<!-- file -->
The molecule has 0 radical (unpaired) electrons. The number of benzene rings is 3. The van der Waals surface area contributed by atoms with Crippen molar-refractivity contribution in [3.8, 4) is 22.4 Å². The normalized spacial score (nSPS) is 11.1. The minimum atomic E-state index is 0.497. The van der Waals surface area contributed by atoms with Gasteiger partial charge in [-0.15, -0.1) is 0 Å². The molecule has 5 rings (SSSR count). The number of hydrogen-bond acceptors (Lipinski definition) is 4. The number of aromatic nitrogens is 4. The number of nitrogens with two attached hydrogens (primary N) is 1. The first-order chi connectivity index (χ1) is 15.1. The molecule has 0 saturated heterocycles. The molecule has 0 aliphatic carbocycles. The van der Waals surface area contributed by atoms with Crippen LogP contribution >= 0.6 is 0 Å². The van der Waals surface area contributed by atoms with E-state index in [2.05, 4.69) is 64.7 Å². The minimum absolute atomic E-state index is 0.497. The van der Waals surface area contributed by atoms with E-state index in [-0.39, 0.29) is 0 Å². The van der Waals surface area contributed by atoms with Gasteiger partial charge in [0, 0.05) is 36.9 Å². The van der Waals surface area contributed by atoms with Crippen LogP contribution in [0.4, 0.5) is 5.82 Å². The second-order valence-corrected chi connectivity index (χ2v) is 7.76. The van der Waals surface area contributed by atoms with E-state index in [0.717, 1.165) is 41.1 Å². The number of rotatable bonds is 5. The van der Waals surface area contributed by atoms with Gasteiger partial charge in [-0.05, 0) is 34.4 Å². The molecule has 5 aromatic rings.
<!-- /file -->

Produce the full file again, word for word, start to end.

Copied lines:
The molecule has 0 radical (unpaired) electrons. The number of benzene rings is 3. The van der Waals surface area contributed by atoms with Crippen molar-refractivity contribution in [3.8, 4) is 22.4 Å². The normalized spacial score (nSPS) is 11.1. The minimum atomic E-state index is 0.497. The van der Waals surface area contributed by atoms with Gasteiger partial charge in [-0.15, -0.1) is 0 Å². The molecule has 5 rings (SSSR count). The number of hydrogen-bond acceptors (Lipinski definition) is 4. The number of aromatic nitrogens is 4. The number of nitrogens with two attached hydrogens (primary N) is 1. The first-order chi connectivity index (χ1) is 15.1. The molecule has 0 saturated heterocycles. The molecule has 0 aliphatic carbocycles. The van der Waals surface area contributed by atoms with Crippen LogP contribution >= 0.6 is 0 Å². The van der Waals surface area contributed by atoms with E-state index in [2.05, 4.69) is 64.7 Å². The minimum absolute atomic E-state index is 0.497. The van der Waals surface area contributed by atoms with E-state index in [-0.39, 0.29) is 0 Å². The van der Waals surface area contributed by atoms with Gasteiger partial charge in [0, 0.05) is 36.9 Å². The van der Waals surface area contributed by atoms with Crippen LogP contribution in [0.4, 0.5) is 5.82 Å². The second-order valence-corrected chi connectivity index (χ2v) is 7.76. The van der Waals surface area contributed by atoms with E-state index in [0.717, 1.165) is 41.1 Å². The number of rotatable bonds is 5. The van der Waals surface area contributed by atoms with Gasteiger partial charge in [-0.05, 0) is 34.4 Å². The molecule has 5 aromatic rings.